One area of the text that stood out was the phenomenon of learned helplessness. Learned helplessness is a decrease in one’s learning ability that has occurred due to repeated exposure to aversive events that are uncontrollable (Powell et al., 2017). This theory was learned through an experiment by Seligman and Maier (Powell et al., 2017). In this experiment, dogs would be suspended in a harness and exposed to one of three conditions which includes inescapable-shock condition, escapable-shock condition, and no-shock control condition. After this, the dogs were then placed in a procedure where they would have to learn to avoid the shock by jumping over a barrier. The no-shock control condition and escapable-shock condition successfully learned to avoid the shock. On the other hand, the inescapable-shock condition group made no effort to avoid the shock and would be in distress. This shows that when exposed to an event that one has no control over it can make it more difficult to learn since it makes it seem that any attempt will be useless.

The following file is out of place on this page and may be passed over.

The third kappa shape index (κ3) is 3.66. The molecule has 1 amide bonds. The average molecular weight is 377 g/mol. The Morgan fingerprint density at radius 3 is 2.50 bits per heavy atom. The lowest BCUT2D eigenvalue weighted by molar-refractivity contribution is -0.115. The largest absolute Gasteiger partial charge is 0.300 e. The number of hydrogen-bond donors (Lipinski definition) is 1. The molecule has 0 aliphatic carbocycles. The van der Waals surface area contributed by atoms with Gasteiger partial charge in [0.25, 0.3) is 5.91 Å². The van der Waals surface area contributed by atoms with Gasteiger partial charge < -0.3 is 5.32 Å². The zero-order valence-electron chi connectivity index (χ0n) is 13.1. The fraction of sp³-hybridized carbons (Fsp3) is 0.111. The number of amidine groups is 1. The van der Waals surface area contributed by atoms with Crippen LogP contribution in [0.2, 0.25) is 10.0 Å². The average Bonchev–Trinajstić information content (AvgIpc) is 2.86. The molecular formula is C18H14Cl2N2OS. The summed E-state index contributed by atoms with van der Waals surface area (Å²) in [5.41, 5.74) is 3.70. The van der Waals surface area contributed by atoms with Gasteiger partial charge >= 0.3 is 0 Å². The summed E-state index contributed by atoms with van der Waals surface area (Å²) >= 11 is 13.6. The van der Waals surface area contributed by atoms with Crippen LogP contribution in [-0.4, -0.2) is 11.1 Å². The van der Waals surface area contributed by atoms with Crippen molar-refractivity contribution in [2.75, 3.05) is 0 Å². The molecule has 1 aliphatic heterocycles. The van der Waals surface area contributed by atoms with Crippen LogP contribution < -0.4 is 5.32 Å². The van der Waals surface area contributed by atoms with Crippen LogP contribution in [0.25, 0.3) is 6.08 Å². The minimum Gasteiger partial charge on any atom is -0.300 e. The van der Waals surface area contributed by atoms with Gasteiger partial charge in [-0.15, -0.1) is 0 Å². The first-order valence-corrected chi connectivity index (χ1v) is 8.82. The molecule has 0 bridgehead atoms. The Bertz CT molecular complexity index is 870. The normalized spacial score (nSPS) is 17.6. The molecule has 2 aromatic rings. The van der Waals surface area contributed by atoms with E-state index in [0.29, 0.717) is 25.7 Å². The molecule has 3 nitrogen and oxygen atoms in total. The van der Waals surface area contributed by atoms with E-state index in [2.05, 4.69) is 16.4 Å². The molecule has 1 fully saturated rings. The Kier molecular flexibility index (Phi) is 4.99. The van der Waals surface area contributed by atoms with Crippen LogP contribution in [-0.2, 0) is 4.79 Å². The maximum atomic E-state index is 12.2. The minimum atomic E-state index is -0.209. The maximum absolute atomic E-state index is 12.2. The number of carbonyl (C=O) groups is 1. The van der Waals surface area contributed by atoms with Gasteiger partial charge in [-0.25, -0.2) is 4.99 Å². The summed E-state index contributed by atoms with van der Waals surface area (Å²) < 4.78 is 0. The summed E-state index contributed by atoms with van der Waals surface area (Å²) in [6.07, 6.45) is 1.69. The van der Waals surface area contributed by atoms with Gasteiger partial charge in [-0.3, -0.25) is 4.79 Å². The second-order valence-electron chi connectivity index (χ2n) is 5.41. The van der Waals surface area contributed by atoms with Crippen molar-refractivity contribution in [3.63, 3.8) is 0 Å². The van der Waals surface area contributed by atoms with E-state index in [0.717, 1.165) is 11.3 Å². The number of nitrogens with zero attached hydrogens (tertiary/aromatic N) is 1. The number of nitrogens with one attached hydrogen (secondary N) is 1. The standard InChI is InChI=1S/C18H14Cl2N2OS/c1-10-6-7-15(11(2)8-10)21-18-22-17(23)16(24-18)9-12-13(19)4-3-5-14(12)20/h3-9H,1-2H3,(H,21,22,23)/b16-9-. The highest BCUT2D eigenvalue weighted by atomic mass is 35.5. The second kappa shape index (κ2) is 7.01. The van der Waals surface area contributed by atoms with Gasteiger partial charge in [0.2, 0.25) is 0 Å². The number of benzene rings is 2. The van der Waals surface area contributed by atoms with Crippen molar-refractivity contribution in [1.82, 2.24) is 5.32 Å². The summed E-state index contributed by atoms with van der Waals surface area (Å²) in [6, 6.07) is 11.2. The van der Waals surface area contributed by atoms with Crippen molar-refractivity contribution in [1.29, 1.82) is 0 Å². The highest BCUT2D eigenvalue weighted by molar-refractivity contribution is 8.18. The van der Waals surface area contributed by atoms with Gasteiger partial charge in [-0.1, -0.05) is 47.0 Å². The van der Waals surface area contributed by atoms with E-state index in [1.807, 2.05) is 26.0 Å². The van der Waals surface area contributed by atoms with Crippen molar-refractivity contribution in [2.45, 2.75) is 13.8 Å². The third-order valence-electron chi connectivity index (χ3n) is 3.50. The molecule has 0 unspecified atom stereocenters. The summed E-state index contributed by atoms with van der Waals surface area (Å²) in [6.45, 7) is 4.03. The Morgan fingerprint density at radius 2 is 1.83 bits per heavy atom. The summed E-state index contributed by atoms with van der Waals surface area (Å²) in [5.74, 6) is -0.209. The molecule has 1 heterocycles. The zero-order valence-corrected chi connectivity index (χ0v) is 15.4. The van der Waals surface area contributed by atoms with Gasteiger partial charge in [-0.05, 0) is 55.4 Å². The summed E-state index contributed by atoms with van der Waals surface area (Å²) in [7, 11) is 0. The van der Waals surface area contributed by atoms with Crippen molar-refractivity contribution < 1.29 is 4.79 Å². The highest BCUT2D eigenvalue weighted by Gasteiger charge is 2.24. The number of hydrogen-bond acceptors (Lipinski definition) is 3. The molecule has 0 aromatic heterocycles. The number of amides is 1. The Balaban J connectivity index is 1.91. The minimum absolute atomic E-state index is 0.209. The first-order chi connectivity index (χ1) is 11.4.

This part of the text was interesting since this can apply to many people that struggle in school or with mental health. The text points out that people who struggled in math growing up may continue to be anxious when it comes to math in adulthood. Learned helplessness may also be shown through depression in cases where uncontrollable events occur like death in family or loss of job. Therefore, this phenomenon may explain some of the reasons why some people have these mental experiences. The good news is that learned helplessness can be eliminated if those affected are forced to escape the unavoidable event. In the case of the dog, they repeatedly dragged the dog over the barrier to help it learn. Below is a video that depicts this phenomenon.
Powell, R. A., Honey, P. L., & Symbaluk, D. G. (2017). Introduction to Learning and Behavior (5th ed.). Cengage Learning.